Our medical negligence solicitors specialise in general surgery negligence and have extensive experience in various general surgery claims.
General surgery refers to the following:
- bowel claims
- abdomen claims
- bile duct claims
- gut claims
- gall bladder claims
- colon claims
- liver claims
- pancreas claims
General surgery can be performed as an emergency or as a scheduled operation. Negligence or medical accidents during general surgery can have devastating and sometimes fatal consequences.
The development of keyhole surgery (also known as laparoscopic surgery) has led to an increase in the number of general surgery claims.
Sometimes surgical instruments may accidentally be left inside a patient following such a procedure.
Our general surgery experience
We have extensive experience in dealing with general surgery claims. For example, we have acted for many clients who have suffered major abdominal injuries, including:
- a young woman where delay in diagnosing appendicitis rendered her infertile
- an RAF pilot who suffered catastrophic brain damage following delay in treatment after his abdomen became rigid. He was awarded £4.81 million.
We also see many cases where patients have not been consented correctly for procedures or where their post-operative care is negligent, for example, failure to perform regular observation.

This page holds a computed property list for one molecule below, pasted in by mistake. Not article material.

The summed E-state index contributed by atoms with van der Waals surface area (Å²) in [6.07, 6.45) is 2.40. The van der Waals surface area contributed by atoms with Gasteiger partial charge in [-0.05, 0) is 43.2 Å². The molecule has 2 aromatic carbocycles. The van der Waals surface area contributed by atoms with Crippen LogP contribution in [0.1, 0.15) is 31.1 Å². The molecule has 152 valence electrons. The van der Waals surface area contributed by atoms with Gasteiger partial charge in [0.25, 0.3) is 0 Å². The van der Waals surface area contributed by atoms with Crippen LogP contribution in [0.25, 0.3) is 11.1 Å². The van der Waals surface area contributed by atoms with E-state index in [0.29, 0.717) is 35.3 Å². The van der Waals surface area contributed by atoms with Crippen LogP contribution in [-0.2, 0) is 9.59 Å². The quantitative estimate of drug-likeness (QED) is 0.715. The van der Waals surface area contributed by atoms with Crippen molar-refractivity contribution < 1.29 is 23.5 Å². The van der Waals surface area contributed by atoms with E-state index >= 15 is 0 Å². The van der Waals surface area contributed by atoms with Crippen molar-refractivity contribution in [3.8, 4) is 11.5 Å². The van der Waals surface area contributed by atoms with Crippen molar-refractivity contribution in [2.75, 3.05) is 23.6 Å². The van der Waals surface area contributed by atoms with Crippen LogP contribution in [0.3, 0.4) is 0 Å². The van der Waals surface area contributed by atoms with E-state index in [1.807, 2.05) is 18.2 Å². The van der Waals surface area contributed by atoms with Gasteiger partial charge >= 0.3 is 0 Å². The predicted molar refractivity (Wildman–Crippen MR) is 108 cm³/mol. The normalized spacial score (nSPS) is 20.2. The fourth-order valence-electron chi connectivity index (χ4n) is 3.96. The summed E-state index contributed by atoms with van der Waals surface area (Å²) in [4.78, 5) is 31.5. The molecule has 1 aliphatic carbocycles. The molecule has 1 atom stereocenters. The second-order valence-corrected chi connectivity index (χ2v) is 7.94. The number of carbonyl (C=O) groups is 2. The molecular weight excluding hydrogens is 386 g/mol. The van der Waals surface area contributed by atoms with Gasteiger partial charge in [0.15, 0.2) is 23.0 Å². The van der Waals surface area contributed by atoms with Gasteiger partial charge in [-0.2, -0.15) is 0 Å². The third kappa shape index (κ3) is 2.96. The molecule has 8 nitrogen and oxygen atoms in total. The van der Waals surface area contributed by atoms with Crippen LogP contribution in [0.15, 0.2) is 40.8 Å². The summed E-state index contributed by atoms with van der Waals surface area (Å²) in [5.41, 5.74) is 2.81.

We acted for Vera following a delay in performing a laparotomy after an initial procedure to remove her gallstones perforated her bile duct. Vera was left with life-changing injuries, and recovered £200,000 in compensation.
Medical negligence relating to surgery can have a devastating effect on patients and sometimes proves fatal. Keyhole surgery (laparoscopy) and cosmetic surgery are a common cause of medical injuries during surgery.
We have acted in a wide range of general surgery cases, where the most common medical accidents include:
- leaving surgical instruments in the body cavity
- accidentally severing vital blood vessels or nerves
- operating on the incorrect part of the body or the removal of healthy tissue or organs
- carrying out unnecessary surgery as a consequence of a misdiagnosis or confusion involving notes, x-rays or patients themselves
- leaving items in the patient's body after surgery; this can include sponges, swabs and surgical instruments
Browse our recent surgery negligence cases.
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